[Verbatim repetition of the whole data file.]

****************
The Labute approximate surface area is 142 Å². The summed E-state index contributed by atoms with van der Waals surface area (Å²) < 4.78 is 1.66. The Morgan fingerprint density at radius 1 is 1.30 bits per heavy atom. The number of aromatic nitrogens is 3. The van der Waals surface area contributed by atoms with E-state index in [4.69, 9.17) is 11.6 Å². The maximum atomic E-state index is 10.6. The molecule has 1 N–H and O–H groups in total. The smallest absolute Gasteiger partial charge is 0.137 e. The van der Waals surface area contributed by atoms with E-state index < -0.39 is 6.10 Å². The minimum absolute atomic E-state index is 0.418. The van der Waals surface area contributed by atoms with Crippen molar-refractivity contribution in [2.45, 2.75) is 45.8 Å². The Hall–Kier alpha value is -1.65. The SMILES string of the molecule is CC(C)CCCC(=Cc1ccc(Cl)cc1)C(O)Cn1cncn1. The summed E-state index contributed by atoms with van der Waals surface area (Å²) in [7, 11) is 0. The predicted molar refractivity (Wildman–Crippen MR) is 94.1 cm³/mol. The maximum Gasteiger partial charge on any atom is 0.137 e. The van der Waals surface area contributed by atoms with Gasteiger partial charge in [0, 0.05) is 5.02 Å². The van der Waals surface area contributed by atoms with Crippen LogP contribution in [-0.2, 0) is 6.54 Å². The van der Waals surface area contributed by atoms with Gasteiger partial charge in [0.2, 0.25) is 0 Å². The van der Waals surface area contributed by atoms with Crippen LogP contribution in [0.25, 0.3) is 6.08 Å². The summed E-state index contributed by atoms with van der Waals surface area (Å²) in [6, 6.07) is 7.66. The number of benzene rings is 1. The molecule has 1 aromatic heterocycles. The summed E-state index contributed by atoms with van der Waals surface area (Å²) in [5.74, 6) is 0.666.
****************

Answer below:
The Labute approximate surface area is 142 Å². The summed E-state index contributed by atoms with van der Waals surface area (Å²) < 4.78 is 1.66. The Morgan fingerprint density at radius 1 is 1.30 bits per heavy atom. The number of aromatic nitrogens is 3. The van der Waals surface area contributed by atoms with E-state index in [4.69, 9.17) is 11.6 Å². The maximum atomic E-state index is 10.6. The molecule has 1 N–H and O–H groups in total. The smallest absolute Gasteiger partial charge is 0.137 e. The van der Waals surface area contributed by atoms with E-state index < -0.39 is 6.10 Å². The minimum absolute atomic E-state index is 0.418. The van der Waals surface area contributed by atoms with Crippen molar-refractivity contribution in [2.45, 2.75) is 45.8 Å². The Hall–Kier alpha value is -1.65. The SMILES string of the molecule is CC(C)CCCC(=Cc1ccc(Cl)cc1)C(O)Cn1cncn1. The summed E-state index contributed by atoms with van der Waals surface area (Å²) in [7, 11) is 0. The predicted molar refractivity (Wildman–Crippen MR) is 94.1 cm³/mol. The maximum Gasteiger partial charge on any atom is 0.137 e. The van der Waals surface area contributed by atoms with Gasteiger partial charge in [0, 0.05) is 5.02 Å². The van der Waals surface area contributed by atoms with Crippen LogP contribution in [-0.2, 0) is 6.54 Å². The van der Waals surface area contributed by atoms with Gasteiger partial charge in [0.2, 0.25) is 0 Å². The van der Waals surface area contributed by atoms with Crippen LogP contribution in [0.25, 0.3) is 6.08 Å². The summed E-state index contributed by atoms with van der Waals surface area (Å²) in [6, 6.07) is 7.66. The number of benzene rings is 1. The molecule has 1 aromatic heterocycles. The summed E-state index contributed by atoms with van der Waals surface area (Å²) in [5.74, 6) is 0.666.